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Deep Roots: Chant family shares strong passion for agriculture

by Wyoming Livestock Roundup

Tom and Savanah Chant own and operate Chant Ranches in Carbon County. Tom also helps operate NL Land and Livestock, a family-owned Black Angus cow/calf and yearling operation in Carbon, Sweetwater and Fremont counties in Wyoming and Moffat County in Colorado; along with Tom’s mom Mary Hay and brother Archie Chant.

Tom’s ancestors Archie and Duncan Blair came to what is now known as Rock Springs and started their ranching operations in 1867. Tom’s grandfather ran sheep for many years on the ranch and sold what is now the Little Sandy Grazing Association in 1967. He sold out of sheep in 1975, and Tom’s parents converted the sheep operation to a cattle operation shortly after. 

Management practices

The Chants have made slight changes to their management practices over the years.

“We are still spring calving,” Tom says. “But, I calve a little later than my dad did. We calve around late April to the first of May.” 

They are also starting to wean calves earlier.

“My goal is to keep a cow as a dry cow as much as I can, because I am asking for her to feed herself for 12 months of the year,” he says. 

Tom says the Chants aren’t “chasing production.”

“We don’t have to have the bragging rights at the coffee shop as far as what we wean,” he says. “Sometimes, a lighter calf in the right management scheme can be the most profitable calf. As far as changes made, we are not always production focused, because now we are profit focused.”


Tom says managing an operation during drought conditions is always a challenge, and feral horses are problematic, as well.

“We have an ongoing feral horse issue which has never gone away – it’s gotten better at times, but it’s always a big issue,” he says. “We develop water and we can’t even keep our cows there because the horses come in and dominate the area.”

A small calf is an easy target for a wild horse stud, he says.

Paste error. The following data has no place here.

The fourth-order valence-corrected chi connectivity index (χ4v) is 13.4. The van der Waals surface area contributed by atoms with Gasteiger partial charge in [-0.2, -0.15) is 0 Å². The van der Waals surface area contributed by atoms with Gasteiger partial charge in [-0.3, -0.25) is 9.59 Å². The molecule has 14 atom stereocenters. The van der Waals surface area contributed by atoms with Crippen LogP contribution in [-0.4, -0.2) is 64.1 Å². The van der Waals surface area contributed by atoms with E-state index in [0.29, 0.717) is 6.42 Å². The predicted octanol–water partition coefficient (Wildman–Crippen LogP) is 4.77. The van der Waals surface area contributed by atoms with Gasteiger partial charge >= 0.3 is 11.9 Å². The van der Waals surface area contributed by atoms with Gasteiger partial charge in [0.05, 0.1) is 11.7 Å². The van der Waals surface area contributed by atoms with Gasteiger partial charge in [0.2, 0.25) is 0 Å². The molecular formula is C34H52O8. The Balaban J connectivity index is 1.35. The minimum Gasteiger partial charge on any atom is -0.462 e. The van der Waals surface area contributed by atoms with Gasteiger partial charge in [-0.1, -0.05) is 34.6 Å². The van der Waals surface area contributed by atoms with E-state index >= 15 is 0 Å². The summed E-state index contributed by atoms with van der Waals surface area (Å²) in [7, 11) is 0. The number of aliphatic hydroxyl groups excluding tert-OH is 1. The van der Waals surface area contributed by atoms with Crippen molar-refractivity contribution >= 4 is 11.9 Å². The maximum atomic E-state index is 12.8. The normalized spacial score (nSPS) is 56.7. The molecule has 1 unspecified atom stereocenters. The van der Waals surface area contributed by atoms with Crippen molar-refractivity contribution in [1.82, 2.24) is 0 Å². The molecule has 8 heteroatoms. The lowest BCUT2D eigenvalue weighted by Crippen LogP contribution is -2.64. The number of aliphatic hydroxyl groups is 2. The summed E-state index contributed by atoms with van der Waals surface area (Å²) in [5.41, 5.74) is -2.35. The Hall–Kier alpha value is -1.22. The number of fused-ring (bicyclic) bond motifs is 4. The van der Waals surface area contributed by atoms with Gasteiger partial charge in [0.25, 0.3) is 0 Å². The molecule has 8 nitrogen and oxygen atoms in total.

“We have maimed and crippled calves, and it seems to be as those horse numbers increase, my problems just get worse,” says Tom. “Trying to get the Bureau of Land Management to stay within their own guidelines is a big challenge for us.”

Tom says their grazing patterns are unique due to the dry conditions and little precipitation received each year.

“We are typically on a two-year grazing scheme, so where we graze this year, we can’t go there next year,” he says. “We have to let the plants get all they can just to hold the ground – it’s sandy ground to begin with.”

He says dealing with federal land management is always a challenge, and the multiple use concept will continue being challenged. 

“We always make it through, but I would say my boys have more of a challenge now with what’s to come next,” he says. “If sage grouse get an endangered species listing, and we lose those permits, we don’t have the same operation without those permits.”

Passion for ag

Tom’s dad was a stockman, so stockmanship is something Tom has always valued.

“I value handling cattle and horses quietly,” he says. “I value quality animals, and I value the way people handle them.”

Tom says his love for agriculture is what gets him through tough times on the ranch. 

“There’re days where we play defense and things don’t work out, but I think just my love for what we get to do here and the way we march to the beat of our own drum gets me through,” he says. “We get the opportunity to watch a baby calf be born and follow the calf through the year, manage our plants and manage our country.”

Tom has known he wanted to be a rancher since he was nine years old.

“I’m very fortunate I was blessed to have the ability to ranch,” he says.

He acknowledges how thankful he is for the opportunity his family was given to ranch.

“My mom held onto the ranch when it was a challenge for her to do so because she wanted to be able to give us the opportunity to take it over,” says Tom. “I would like to thank her for the opportunity she has given my family.”

“My goal is to raise two young men that have a passion for ag and a love for the land,” he adds. “Our roots are really deep and it takes more than a Wyoming west wind to uproot our roots.”

Kaitlyn Root is an editor for the Wyoming Livestock Roundup. Send comments on this article to

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